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1

You want to modify a buffer whose disk file has changed since you last read it in or saved it with this buffer. This means that someone, somewhere, changed the file you are currently active with before you saved your chances, graphically it would be like this: — Current file on Disk / File-orig — \ — ...


1

You can stop the server by running server-force-delete, e.g. interactively by doing M-x server-force-delete.


3

The command to do that from inside emacs is M-x server-mode The first time you run it, it'll restart the server it's running. The second time, it'll stop the server. To make sure that you're stopping the server, pass a non-positive prefix argument: M-0 M-x server-mode RET


1

Emacs is an text editor, so the typical use case is to use Emacs to edit the HTML files, and not render them. Use a browser to render them. Modern web pages are so complex that it is nontrivial to write a fully correct renderer, so you would most likely be disappointed even with w3.


3

I think you will get what you want with w3 (http://elpa.gnu.org/packages/w3.html). It's an emacs web browser in lisp. It still looks like a web-page rendered in emacs...


1

vipe uses temporary files (for me in /tmp) to pass and receive the pipe contents to / from Vim. Because of the pipeline, previous vipe invocations cannot be re-edited anymore; they've already been re-read by vipe and sent along the pipeline. So, it should be sufficient to save the previous vipe temp file (as the original one is removed by vipe), and re-open ...


0

This worked: (set-face-attribute 'fringe nil :background "#2E2920" :foreground "#2E2920") #2E2920 being my background color.


1

\222 in the CP-1252 character encoding is ’, i.e. U+2019 RIGHT SINGLE QUOTATION MARK in Unicode. To instruct Emacs that the file is in the CP-1252 encoding, run C-x RET r (revert-buffer-with-coding-system) and select cp1252. To then save the file in UTF-8 (the de facto standard encoding on Linux and other unix systems), run C-x RET f ...


3

As in the page you linked: In line mode, Term basically acts like Shell mode (see Shell Mode). In char mode, each character is sent directly to the subshell, except for the Term escape character, normally C-c. In line mode, it reads an entire line and permits various emacs editing operations on it, then sends it to the process all at once when you're ...


3

In this context, an "instance of Emacs" refers to a single process. No, Emacs doesn't hold a thread for each open buffer. My current session has 129 open buffers (some 100 opened from files, the others being output buffers for certain subordinate processes - python, ruby, elixir interpreters, wanderlust folder and summary views, flycheck-mode syntax ...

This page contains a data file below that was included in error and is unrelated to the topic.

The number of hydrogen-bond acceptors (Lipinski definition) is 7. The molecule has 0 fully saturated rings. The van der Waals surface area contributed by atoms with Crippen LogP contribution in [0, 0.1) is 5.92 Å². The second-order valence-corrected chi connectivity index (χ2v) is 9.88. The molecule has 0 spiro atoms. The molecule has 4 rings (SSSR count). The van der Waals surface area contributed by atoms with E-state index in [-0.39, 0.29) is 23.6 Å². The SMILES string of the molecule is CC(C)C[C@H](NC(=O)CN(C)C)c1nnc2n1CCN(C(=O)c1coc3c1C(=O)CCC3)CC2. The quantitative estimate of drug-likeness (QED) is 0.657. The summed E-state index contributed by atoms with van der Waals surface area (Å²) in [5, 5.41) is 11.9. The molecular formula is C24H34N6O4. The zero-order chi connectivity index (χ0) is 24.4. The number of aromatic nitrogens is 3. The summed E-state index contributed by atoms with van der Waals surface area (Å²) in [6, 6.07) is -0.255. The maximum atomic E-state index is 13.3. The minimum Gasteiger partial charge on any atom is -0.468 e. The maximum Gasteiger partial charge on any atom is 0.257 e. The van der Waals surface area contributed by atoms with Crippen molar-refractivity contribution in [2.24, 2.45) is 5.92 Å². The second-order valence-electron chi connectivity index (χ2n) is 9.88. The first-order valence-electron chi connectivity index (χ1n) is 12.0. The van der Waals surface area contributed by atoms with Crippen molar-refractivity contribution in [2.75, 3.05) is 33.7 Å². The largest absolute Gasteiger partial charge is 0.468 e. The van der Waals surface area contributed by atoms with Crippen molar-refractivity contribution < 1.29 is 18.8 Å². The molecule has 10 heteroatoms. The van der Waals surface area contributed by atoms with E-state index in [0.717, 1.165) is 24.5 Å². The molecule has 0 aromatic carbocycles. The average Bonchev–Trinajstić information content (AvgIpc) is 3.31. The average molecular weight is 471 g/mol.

1

You can enable it through the customize interface. Press M-x customize-variable Enter horizontal-scroll-bar-mode Click Value Menu, choose t to enable horizontal scroll bars. Click Apply and Save.


3

Short answer It provides number 0 to the next command. Long answer C-u in emacs called universal-argument. It's begin a numeric argument for the following command. Digits or minus sign following C-u make up the numeric argument. You can read more details about C-u by typing C-h k C-u or read online documentation here. Understanding meaning of C-u, now ...


0

I solved this problem by modifying org/lisp/org-footnote.el Comment out a line in definition of 'org-footnote-re' (defconst org-footnote-re ;; Only [1]-like footnotes are closed in this regexp, as footnotes ;; from other types might contain square brackets (i.e. links) in ;; their definition. ;; ;; `org-re' is used for regexp compatibility with XEmacs. ...


2

I have a few ways to do this, easy ones first: Making the install prefix flexible is hard - I would just make the install prefix to your home directory, or somewhere that you can access on any of the machines, and use make install DESTDIR=/path/to/place/where/binaries/should/be/installed to install them to somewhere other than the prefix. I personally have ...


2

You can just define the linum size in your init config so it doesnt depend on default-face: (set-face-attribute 'linum nil :height 100)


0

EMACS will convert multiple slashes to a root path, e.g. // becomes / If you were to leave whatever text is in the minibuffer append a / paste the absolute path in the minibuffer, appending it to existing text The minibuffer will have a path such as ~//path2file/file EMACS will open /path2file/file There's no need to reassign Ctrl+K, just learn how ...


0

This have bothered me in the past as well. The solution I found was to make Ctrl+K a delete only command. This worked for me, as I never used Ctrl+K to copy and paste. Originally posted here ;; Ctrl-K with no kill (defun delete-line-no-kill () (interactive) (delete-region (point) (save-excursion (move-end-of-line 1) (point))) (delete-char 1) ...



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